Waiting for the Electrician

by

Someone like him

It wasn't my fault. I owe it all to Heidi "Zelda" Barton and Bryan Bowers, so blame them. I was minding my own business on a frosty night in February, 1982, when the phone rang. It was Zelda.

"Hi, I'm staying over here at Bryan's while he's out of town, and me and his girlfriend keep blowing fuses trying to keep the heaters on. You know something about electricity, right?"

My first big mistake was answering the phone. My second was responding, "Well, I know a little." Within hours I'd nearly electrocuted myself three times, and pronounced Bryan's recently-purchased fixer to be future host to the next Great Seattle Fire. Bowers freaked on the Long Distance line.

"But Jef, I can't have that place burn down. I just spent everything I had to buy it. I can't afford an electrician." Pregnant pause. "Can you do it?"

"Uh, I don't think so, Bry. I know some real basic stuff, but this house is three stories high with a full basement apartment. It's got three kitchens, every floor is 1500 square feet , the ceilings are 14 feet high and everything is plaster and lath! You need someone who knows what they're doing."

"Jef, I'll pay you $10 an hour if you can do it."

"Done,dude!"

In the immortal words of Cybill Shepard's Maddie Hayes, "Stupid, stupid, stupid, stupid, stupid!" It took 350 hours of Zen Gospel Wiring to do that house. I spent as many as 16 hours a day drilling holes, pulling wire, studying the code and bugging the hell out of local inspectors to make sure everything was being done right. I ultimately moved into a room on the second floor, because I was at Bowers Towers more than I was home. My official title was Designated Building Manager and Second Guitarist.

Some of the guys I bugged: All-Phase Electric

When the whole project was finally done the Electrical Inspector gave it a rave review. A much different response from the near cardiac arrest on his first visit. He later told me, "You know, I don't know any electrician in town who would have touched that place." I thanked him for his praise, took the money from the job, grabbed my guitar and went to Europe for a month.

Word of mouth being what it is, I was soon getting calls from other electrically-challenged musician types. "Hey, you done with Bowers? How about looking at my place." I should have spotted this as a trend, but all I could think of was how to finance my next album. Like a lizard on a hot rock, I rolled over for a cheap tan.

By 1987, I had a full C-10 Electrical License in California, an Oregon journeyman card, a year of voc-tech training in everything from Ohm's Law to computer trouble-shooting ("Hey look, guys, the new 256K chip is gonna revolutionize the industry!") and a lot of guitar-pickin' clients who were really scared of electricity. In 1990, I passed the Washington State Electrical Administrator's exam.The rest, sadly, is history.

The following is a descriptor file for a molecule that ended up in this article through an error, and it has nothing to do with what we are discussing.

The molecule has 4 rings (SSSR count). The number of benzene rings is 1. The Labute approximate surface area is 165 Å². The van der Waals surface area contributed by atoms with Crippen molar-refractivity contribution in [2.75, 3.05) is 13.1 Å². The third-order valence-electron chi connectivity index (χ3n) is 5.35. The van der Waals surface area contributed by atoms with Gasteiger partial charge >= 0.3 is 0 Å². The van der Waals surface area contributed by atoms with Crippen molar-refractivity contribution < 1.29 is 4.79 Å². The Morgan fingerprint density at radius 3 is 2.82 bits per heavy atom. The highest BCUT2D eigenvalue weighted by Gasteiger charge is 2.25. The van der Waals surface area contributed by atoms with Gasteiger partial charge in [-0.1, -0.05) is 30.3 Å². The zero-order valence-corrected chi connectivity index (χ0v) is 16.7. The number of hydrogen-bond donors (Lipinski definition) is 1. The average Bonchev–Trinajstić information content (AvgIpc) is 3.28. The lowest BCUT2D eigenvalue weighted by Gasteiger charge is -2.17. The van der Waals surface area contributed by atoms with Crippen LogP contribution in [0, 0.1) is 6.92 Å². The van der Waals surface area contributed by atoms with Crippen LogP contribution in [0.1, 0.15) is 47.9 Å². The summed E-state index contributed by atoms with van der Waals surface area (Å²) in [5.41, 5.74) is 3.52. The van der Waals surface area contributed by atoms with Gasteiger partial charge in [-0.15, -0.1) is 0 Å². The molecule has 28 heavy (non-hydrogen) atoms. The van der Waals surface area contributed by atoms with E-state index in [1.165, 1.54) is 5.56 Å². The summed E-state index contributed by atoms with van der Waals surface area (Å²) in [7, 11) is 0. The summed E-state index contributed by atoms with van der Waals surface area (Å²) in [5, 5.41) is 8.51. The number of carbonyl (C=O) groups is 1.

So here's some free advice

DON'T, UNDER ANY CIRCUMSTANCES, WIRE YOUR OWN HOME UNLESS YOU KNOW EXACTLY WHAT YOU ARE DOING! Because you probably don't.

Yeah, I'm shouting in computer talk, but I'm doing it to save your ass. In the last 17+ years I've seen some of the most horrific, abominable, unbelieveably insane, extremely hazardous wiring you could ever hope to not stumble onto, let alone live with. Way too many "Home Improvement" types think they can go down to Home Depot, buy some supplies and an idiot book, and save themselves money. No. They can't. It doesn't work on the TV show, and it won't work for you. "This Old House" will become "This Old Bonfire" or "This Old 240-Volt Shock" if you screw up. Wiring a house is not like changing your oil. There are reasons for electrical codes, and they are intended to keep you from Kevorkianizing yourself and everyone you love. The National Electrical Code is revised every three years, and chances are extremely good your local jurisdiction is more strict than the NEC. Ask someone in San Francisco, Chicago or Seattle.

This is not some macho ego posturing. Believe me, I'd much rather be playing guitar in Lahaina than crawling through a grody attic with a tool belt and a box of wire. But so far, I've managed to potentially save a lot more lives with a handful of wire nuts than I have with a gross of Fender Heavy guitar picks. So go ahead, change your own oil. But let someone qualified wire your house, even if they belch and play Garth Brooks music while they work.

WRONG!                                                    RIGHT!


Hate mail or lavish praise for being exceedingly conscientious may be addressed to:
Jef Jaisun - eljefe@eljefe.net

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